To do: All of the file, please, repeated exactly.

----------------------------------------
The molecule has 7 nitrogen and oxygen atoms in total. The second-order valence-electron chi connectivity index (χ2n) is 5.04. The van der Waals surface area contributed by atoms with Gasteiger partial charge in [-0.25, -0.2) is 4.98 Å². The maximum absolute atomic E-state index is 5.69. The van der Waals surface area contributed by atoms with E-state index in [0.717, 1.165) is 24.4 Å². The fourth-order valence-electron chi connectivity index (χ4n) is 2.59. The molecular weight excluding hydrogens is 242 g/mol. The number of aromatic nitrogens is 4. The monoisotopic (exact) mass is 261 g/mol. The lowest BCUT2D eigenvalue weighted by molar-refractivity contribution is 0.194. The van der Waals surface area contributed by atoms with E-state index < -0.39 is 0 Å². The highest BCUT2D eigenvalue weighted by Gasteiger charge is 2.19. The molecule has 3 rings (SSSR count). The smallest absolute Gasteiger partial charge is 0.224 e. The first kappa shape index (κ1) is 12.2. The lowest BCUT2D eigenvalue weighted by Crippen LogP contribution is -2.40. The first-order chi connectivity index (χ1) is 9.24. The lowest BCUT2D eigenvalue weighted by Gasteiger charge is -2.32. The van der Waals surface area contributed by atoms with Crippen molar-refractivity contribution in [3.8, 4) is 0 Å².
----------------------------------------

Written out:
The molecule has 7 nitrogen and oxygen atoms in total. The second-order valence-electron chi connectivity index (χ2n) is 5.04. The van der Waals surface area contributed by atoms with Gasteiger partial charge in [-0.25, -0.2) is 4.98 Å². The maximum absolute atomic E-state index is 5.69. The van der Waals surface area contributed by atoms with E-state index in [0.717, 1.165) is 24.4 Å². The fourth-order valence-electron chi connectivity index (χ4n) is 2.59. The molecular weight excluding hydrogens is 242 g/mol. The number of aromatic nitrogens is 4. The monoisotopic (exact) mass is 261 g/mol. The lowest BCUT2D eigenvalue weighted by molar-refractivity contribution is 0.194. The van der Waals surface area contributed by atoms with E-state index < -0.39 is 0 Å². The highest BCUT2D eigenvalue weighted by Gasteiger charge is 2.19. The molecule has 3 rings (SSSR count). The smallest absolute Gasteiger partial charge is 0.224 e. The first kappa shape index (κ1) is 12.2. The lowest BCUT2D eigenvalue weighted by Crippen LogP contribution is -2.40. The first-order chi connectivity index (χ1) is 9.24. The lowest BCUT2D eigenvalue weighted by Gasteiger charge is -2.32. The van der Waals surface area contributed by atoms with Crippen molar-refractivity contribution in [3.8, 4) is 0 Å².